MESA, Ariz. - Watching A's games on television was part of Dallas Braden's earliest introduction to baseball.
Years later, he would get drafted by Oakland and pitch one of the greatest games in franchise history. It seemed inevitable he would eventually find his way back to the only major league franchise he ever played for.
Braden will join Jose Canseco and Dave Stewart as newcomers to NBC Sports California's lineup of studio analysts for A's Pregame and Postgame Live. Bip Roberts and Shooty Babitt also will return as part of the rotation to join host Brodie Brazil.
Braden will continue in his role as a national analyst for ESPN. But the opportunity to return to the Bay Area and share his thoughts on all things green and gold is special to him.
"It might sound kind of cheesy, but it was a little emotional," Braden said. "How I'm looking at it, it's the first steps of getting back to being a part of the organization on more than just a surface level as a national guy. Now I'll have the opportunity to dive in. It means a lot to me because I really do feel connected to the fan base as well. And I think it's clear the organization has started a phase of transition. They have some new energy and new ideas from what I understand."
Braden's career stats - a 26-36 record and 4.16 ERA over five seasons - don't tell his whole story. The left-hander was one of the A's most unique and colorful personalities of the past decade.
Fans will remember him yelling at the baseball as he walked back to the mound after a pitch that missed the strike zone. He gushed with pride over his hometown of Stockton, to the point of getting "209" tattooed across his midsection.
But the afternoon that defined his career - and etched his name in A's history - came on Mother's Day, 2010, when Braden threw the 19th perfect game in major league history. Who could forget the snapshots of Braden embracing his grandmother, Peggy Lindsey? Or Lindsey's memorable quote - "Stick It A-Rod!" - in reference to the run-in between Braden and Alex Rodriguez that took place weeks before when Rodriguez trotted over the mound while Braden was pitching?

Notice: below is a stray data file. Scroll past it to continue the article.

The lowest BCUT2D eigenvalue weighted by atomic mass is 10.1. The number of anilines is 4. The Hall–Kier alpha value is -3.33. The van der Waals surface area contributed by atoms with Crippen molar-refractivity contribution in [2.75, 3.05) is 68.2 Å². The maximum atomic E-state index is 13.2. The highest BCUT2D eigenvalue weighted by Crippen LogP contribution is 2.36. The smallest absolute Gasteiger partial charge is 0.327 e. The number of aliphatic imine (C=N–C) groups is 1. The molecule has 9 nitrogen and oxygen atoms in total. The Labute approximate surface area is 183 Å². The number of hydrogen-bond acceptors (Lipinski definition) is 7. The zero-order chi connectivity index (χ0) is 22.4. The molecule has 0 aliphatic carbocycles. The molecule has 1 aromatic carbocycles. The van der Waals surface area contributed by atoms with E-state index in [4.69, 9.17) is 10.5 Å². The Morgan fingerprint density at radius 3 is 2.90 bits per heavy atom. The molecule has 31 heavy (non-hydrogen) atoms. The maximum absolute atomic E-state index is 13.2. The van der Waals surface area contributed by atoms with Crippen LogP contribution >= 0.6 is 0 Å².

The perfecto thrust Braden into the national spotlight. But aside from that magical day in front of the Coliseum crowd, his pitching career played out in unspectacular fashion. From that standpoint, it's no surprise to hear Braden explain the lens through which he sees the game as a broadcaster.
"(Superstars) drive the industry," Braden said. "But I think the personal challenge I've taken on myself is to try and get folks to appreciate some of the things that superstars don't do. Some of the things that the Adam Rosales's of the game do, and why it's important to do those things.
"Running out a grounder … there are still some guys that don't (crave) the spotlight but get the dirt underneath their fingernails, and I appreciate that. I want (fans) to appreciate a guy that goes first to third on a single. That is my challenge."
Braden pitched his final game for the A's in 2011. He tried to make his way back until shoulder injuries finally forced him to retire in 2014. He got into broadcasting shortly after, and his outgoing personality and sense of humor are a natural fit for the camera.
"It's really come full circle," he said of being an A's analyst. "I grew up watching the broadcasts, watching the games. I got to play in those games. And now here on the back end I'm getting to call those games."